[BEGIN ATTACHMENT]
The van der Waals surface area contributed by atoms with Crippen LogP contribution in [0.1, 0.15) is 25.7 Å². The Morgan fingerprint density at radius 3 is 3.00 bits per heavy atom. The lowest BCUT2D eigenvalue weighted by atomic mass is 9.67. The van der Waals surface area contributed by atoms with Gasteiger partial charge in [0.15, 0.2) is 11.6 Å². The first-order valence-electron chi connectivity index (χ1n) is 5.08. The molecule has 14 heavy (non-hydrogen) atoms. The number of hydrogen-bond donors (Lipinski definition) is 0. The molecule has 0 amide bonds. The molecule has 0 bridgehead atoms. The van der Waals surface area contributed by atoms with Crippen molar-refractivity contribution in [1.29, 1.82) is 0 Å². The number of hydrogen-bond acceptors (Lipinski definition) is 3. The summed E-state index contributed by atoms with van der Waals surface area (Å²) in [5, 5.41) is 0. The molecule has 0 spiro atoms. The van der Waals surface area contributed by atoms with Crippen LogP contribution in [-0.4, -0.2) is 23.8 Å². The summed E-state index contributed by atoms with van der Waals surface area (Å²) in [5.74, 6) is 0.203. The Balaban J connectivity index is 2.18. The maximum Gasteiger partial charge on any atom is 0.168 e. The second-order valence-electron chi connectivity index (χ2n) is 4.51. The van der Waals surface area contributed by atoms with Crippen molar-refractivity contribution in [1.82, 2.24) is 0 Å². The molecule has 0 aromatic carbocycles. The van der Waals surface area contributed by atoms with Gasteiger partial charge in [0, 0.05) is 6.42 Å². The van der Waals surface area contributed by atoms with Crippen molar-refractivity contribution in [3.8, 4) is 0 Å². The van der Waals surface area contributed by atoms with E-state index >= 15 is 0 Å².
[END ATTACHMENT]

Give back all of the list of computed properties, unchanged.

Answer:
The van der Waals surface area contributed by atoms with Crippen LogP contribution in [0.1, 0.15) is 25.7 Å². The Morgan fingerprint density at radius 3 is 3.00 bits per heavy atom. The lowest BCUT2D eigenvalue weighted by atomic mass is 9.67. The van der Waals surface area contributed by atoms with Gasteiger partial charge in [0.15, 0.2) is 11.6 Å². The first-order valence-electron chi connectivity index (χ1n) is 5.08. The molecule has 14 heavy (non-hydrogen) atoms. The number of hydrogen-bond donors (Lipinski definition) is 0. The molecule has 0 amide bonds. The molecule has 0 bridgehead atoms. The van der Waals surface area contributed by atoms with Crippen molar-refractivity contribution in [1.29, 1.82) is 0 Å². The number of hydrogen-bond acceptors (Lipinski definition) is 3. The summed E-state index contributed by atoms with van der Waals surface area (Å²) in [5, 5.41) is 0. The molecule has 0 spiro atoms. The van der Waals surface area contributed by atoms with Crippen LogP contribution in [-0.4, -0.2) is 23.8 Å². The summed E-state index contributed by atoms with van der Waals surface area (Å²) in [5.74, 6) is 0.203. The Balaban J connectivity index is 2.18. The maximum Gasteiger partial charge on any atom is 0.168 e. The second-order valence-electron chi connectivity index (χ2n) is 4.51. The van der Waals surface area contributed by atoms with Crippen molar-refractivity contribution in [1.82, 2.24) is 0 Å². The molecule has 0 aromatic carbocycles. The van der Waals surface area contributed by atoms with Gasteiger partial charge in [0, 0.05) is 6.42 Å². The van der Waals surface area contributed by atoms with Crippen molar-refractivity contribution in [3.8, 4) is 0 Å². The van der Waals surface area contributed by atoms with E-state index >= 15 is 0 Å².